Due to Jeff Davis being called out for the lack of well-written queer representation in his long-running Teen Wolf series, Wolf Pack made it clear out the gate that Harlan was queer. His introductory scene had him eyeing a male DJ at a club, flirting, and then proceeding to make out with said DJ. So, yeah, let’s see how Davis continues to treat a queer character in an ensemble cast.
As for the character-specific layers are concerned, we get to learn that Harlan and Garrett didn’t get along well. Luna seemed to be the more sensible of the two siblings. Everett had parents that worried about him too much. And Blake’s been looking after her autistic younger brother while dealing with a drunk father and a mother who left them. She’s also got acne scars. But don’t worry about that, though, because clear camera-ready skin came with being a werewolf. And so did abs, as Everett found out.
Vampires being good-looking and having the power to make other people fall for them made sense lore-wise because they need to feed on the blood of humans to survive. In contrast, I could never understand the sense of certain creatives making werewolves look hot in their human forms. Like, what does turning into a werewolf have to do with your physical appearance as a human?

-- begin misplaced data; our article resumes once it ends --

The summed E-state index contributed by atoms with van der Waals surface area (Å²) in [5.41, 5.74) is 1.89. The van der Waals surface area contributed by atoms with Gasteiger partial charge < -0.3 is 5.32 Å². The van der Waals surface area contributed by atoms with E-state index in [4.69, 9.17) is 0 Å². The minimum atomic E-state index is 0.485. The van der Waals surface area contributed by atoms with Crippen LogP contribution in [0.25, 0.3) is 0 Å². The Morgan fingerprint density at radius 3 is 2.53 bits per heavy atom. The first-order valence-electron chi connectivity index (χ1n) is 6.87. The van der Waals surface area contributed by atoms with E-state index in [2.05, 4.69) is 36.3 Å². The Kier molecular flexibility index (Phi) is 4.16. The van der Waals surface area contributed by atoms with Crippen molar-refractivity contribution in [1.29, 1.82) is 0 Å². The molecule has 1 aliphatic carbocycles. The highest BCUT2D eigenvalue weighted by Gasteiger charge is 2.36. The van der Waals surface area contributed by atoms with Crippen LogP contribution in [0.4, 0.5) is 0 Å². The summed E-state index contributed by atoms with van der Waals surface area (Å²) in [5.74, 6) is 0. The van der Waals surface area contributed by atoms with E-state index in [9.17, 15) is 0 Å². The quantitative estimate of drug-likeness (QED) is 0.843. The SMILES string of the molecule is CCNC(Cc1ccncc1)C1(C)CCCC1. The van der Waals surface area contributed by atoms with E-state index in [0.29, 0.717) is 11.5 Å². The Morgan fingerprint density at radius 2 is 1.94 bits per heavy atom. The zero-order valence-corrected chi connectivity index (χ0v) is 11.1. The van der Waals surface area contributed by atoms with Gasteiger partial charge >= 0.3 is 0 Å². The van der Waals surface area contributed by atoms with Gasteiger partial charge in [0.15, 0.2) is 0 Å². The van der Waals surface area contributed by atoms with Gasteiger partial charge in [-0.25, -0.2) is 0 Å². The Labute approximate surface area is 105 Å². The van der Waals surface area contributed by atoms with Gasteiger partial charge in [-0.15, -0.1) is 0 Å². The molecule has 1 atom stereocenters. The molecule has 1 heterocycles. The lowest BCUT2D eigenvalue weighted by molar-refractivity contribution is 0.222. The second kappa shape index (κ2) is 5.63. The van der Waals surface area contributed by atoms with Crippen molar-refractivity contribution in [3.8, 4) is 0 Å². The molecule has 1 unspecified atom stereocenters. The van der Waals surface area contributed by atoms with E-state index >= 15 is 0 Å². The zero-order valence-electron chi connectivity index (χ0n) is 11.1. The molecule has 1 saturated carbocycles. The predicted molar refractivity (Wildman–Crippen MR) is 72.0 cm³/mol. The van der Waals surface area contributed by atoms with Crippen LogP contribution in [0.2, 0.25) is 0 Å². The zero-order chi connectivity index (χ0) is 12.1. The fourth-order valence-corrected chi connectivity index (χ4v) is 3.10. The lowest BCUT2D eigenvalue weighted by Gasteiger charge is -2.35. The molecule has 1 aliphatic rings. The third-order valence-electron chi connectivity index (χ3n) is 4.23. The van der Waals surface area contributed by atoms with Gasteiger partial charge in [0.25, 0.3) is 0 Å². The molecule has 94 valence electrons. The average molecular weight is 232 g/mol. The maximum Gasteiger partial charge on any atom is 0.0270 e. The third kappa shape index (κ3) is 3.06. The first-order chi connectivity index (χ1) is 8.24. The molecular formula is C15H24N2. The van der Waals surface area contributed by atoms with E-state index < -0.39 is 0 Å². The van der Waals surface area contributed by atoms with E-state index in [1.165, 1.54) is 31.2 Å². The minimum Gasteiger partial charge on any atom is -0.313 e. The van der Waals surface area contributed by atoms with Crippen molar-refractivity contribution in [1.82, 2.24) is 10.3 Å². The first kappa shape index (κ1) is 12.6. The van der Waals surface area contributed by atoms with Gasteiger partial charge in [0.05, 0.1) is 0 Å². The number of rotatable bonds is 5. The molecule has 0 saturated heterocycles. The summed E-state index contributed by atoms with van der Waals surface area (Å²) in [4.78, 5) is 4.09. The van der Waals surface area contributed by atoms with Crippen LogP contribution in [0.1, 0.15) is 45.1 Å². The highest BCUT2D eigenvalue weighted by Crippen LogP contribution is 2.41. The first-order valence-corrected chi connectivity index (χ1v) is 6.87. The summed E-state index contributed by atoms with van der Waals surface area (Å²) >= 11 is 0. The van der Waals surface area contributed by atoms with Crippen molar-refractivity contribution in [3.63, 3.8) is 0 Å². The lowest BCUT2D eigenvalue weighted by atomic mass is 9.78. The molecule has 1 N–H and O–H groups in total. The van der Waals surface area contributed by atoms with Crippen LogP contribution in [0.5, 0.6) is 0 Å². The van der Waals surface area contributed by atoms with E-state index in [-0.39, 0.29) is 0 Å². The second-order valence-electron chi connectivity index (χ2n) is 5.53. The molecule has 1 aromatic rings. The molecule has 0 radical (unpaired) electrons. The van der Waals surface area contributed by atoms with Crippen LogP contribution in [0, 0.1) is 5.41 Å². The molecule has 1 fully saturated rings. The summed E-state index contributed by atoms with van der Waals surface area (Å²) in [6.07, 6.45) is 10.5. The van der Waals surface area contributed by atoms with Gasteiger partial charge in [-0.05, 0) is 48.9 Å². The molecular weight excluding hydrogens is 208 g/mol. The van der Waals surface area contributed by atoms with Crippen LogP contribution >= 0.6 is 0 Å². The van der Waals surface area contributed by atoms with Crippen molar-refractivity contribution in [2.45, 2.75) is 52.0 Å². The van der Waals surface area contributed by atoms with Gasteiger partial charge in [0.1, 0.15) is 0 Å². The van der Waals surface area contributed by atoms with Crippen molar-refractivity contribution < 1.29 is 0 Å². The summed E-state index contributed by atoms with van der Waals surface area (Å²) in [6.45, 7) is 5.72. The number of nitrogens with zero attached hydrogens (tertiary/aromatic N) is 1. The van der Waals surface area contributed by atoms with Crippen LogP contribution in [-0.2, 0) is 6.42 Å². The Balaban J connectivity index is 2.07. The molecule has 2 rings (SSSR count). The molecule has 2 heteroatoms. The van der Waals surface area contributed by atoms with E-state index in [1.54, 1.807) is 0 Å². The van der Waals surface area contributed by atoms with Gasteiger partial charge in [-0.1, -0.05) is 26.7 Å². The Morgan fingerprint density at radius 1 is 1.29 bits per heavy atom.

Having said that, I did like the take on how each member of the pack seemed to have unique abilities. Harlan had incredible hearing while Luna could pick up scents. Blake seemed to be the fastest while Everett was moving toward being the strongest of the group. Having each member be good at a different thing will help with coming up with various situations where they will need to rely on each other’s unique abilities to handle issues… as a wolf pack should.
I’m interested in learning the werewolf-centric lore Wolf Pack will be using. While I liked the creative take, I do want to learn more about why each member of the pack had unique abilities and if having such abilities meant they were, in turn, weakening the Alpha werewolf that bit them and that’s why it wanted to kill the young co-leads.